For this 2018 kickoff edition of Automation Zone, the Plant Services editors asked several industry professionals:
How do you think robotics and analytics will change automation in 2018 and going forward, and why?
José M. Rivera, CEO, CSIA (Control System Integrators Association)
- On the workforce front, the “war on talent” will continue to intensify. The demand for STEM career professionals will continue to grow, and it won’t be met by the modest improvements made to make these careers more appealing to the younger generation of American born students. Some companies will be able to leverage their global footprint to create technology centers wherever talent is found, including outside of the United States. For the smaller, domestic companies, they will have to resort to creative ways to still meet their needs. Young STEM professionals will have leverage, and employers will try to meet their work environment expectations, including the ability to work remotely part of the time.
- The “war on talent” is not limited to university careers. The U.S. has had a serious shortage of good trade workers in spite of the fact that these are good-paying jobs. For generations, we have not valued these jobs and have encouraged the younger generations to target college degrees instead. We have discussed and started to emulate the German apprenticeship model, but the output is small compared to the need. It would be to the benefit of all to have more retraining programs to help workers in some industries transition to others. Unfortunately, I’m not very optimistic that we’ll have 2018 bring us progress on this front.
- Industrial automation will continue to be inspired by leading consumer technologies. I expect that in 2018, we’ll see more companies in the industrial automation arena continue to experiment with new approaches to business models – for example, subscription-based offers – creating recurring revenue sources from ongoing services. I also think that end users will continue to view system integrators as a viable source of automation resources to meet the needs they can’t deliver on because of their inability to hire talent themselves (many manufacturers have their operations in non-urban environments, making them less attractive to younger talent).
Christine LaVoi, senior client manager for North America, IFS
I think that a larger portion of the group can afford to look at technology. Customers that have lower-value items that they're still (sending) out to service have not looked at sensors, have not even looked at reactive-based maintenance because of the cost of building in sensors, getting the data, getting it into the cloud. Even something as simple as route optimization, as that becomes more common, more understood, as GPS devices become less expensive, as all of the technology price points come down, the number of people using (newer technologies) will expand because the cost of ownership makes sense. It's really easy when you're dealing with a couple-million-dollar machine to say, "I've got to have sensors, I've got to know when it's failing," but if you're dealing with a $5,000 machine … it's tougher to justify. Also, now we're having more and more customers using phones and laptops in the field because data's less expensive. Cost of ownership is coming down, so you're going to see wider adoption, in my opinion.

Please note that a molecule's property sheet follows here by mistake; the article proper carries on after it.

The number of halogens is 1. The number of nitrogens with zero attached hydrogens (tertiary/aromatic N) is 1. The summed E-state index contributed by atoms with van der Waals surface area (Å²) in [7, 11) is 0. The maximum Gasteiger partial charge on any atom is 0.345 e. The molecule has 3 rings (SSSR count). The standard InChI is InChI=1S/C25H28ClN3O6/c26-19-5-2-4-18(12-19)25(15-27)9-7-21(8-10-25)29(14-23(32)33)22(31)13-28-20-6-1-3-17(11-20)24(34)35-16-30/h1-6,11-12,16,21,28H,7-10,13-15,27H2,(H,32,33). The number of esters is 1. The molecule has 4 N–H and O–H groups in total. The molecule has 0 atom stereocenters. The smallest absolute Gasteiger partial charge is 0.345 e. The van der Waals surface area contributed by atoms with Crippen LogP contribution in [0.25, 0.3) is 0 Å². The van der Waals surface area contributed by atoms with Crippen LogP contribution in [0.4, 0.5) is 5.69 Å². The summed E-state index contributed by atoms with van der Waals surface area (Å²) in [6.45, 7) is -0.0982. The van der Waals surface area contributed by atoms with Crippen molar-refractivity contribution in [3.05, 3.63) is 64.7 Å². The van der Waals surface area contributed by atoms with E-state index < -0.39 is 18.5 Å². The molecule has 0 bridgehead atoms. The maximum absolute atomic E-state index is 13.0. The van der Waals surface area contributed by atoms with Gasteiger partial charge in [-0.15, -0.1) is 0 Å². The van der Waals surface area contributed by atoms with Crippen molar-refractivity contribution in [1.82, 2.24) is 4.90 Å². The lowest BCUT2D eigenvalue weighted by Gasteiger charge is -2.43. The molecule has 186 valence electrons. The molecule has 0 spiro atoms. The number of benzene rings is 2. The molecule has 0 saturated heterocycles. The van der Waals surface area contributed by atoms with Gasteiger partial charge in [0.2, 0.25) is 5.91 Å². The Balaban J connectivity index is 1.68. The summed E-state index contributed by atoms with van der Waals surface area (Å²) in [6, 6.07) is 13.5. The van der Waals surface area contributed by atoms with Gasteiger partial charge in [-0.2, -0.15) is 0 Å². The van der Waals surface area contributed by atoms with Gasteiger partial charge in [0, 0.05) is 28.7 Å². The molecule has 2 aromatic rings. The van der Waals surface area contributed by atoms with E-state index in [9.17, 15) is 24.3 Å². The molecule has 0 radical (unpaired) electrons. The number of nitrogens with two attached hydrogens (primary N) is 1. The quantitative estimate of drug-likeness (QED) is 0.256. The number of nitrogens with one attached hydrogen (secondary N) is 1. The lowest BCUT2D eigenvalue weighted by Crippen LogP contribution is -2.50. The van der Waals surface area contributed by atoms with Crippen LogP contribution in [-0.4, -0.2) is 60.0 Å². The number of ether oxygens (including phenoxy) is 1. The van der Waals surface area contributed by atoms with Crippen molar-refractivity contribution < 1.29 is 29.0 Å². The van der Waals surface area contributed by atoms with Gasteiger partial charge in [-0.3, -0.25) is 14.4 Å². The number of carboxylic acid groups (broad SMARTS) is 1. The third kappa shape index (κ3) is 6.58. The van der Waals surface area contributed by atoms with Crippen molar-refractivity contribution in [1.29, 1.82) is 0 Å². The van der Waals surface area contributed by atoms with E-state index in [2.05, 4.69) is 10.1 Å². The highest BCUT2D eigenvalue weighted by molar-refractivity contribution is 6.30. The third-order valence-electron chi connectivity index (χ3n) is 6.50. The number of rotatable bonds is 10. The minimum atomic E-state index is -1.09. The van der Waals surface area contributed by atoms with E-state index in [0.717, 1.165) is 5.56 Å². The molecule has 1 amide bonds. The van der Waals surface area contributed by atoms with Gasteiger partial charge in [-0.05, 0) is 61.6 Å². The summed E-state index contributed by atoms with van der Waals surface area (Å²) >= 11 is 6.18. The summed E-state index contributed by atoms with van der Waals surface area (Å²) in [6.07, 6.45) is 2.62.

Edwin van Dijk, vice president of marketing at TrendMiner
Predictive analytics have started to move beyond the hype and deliver true value, and by 2018, the impact of industrial analytics insights will be even greater. There will be more sensors generating more data within automated processes, and the ability to leverage that data will be critical to remaining profitable.
New adopters can benefit from the experience of companies that have already achieved analytics success, such as with the concept of “big data – start small.” This means starting with analytics on a subsection of the data produced in a manufacturing plant so the organization can enjoy immediate results while growing analytics maturity over time.
Self-service industrial analytics are a great enabler of this approach. Focusing on process production data provides a manageable starting scope but delivers wider benefits. For example, insights from analytics can inform predictive maintenance and contextualize asset performance.
With deeper insights into the types of maintenance required, more of the maintenance work can be automated. This benefits the organization by reducing the maintenance costs, increasing safety, and leveraging human expertise across multiple sites and regions.
Bill Pollock, president at Optimation Technology Inc.
Robots and the dream of intelligent working robots have been with us for a very long time. As early as 1495, Leonardo da Vinci designed the first humanoid robot. It was designed to sit up, wave its arms, and move its head via a flexible neck. There were hundreds of other robots designed over the next five hundred years. In 2003, NASA used twin robots as Mars rovers. Robots were used in industry for activities like welding and painting automobiles. But until recently, most robots were fairly simple, single-application machines.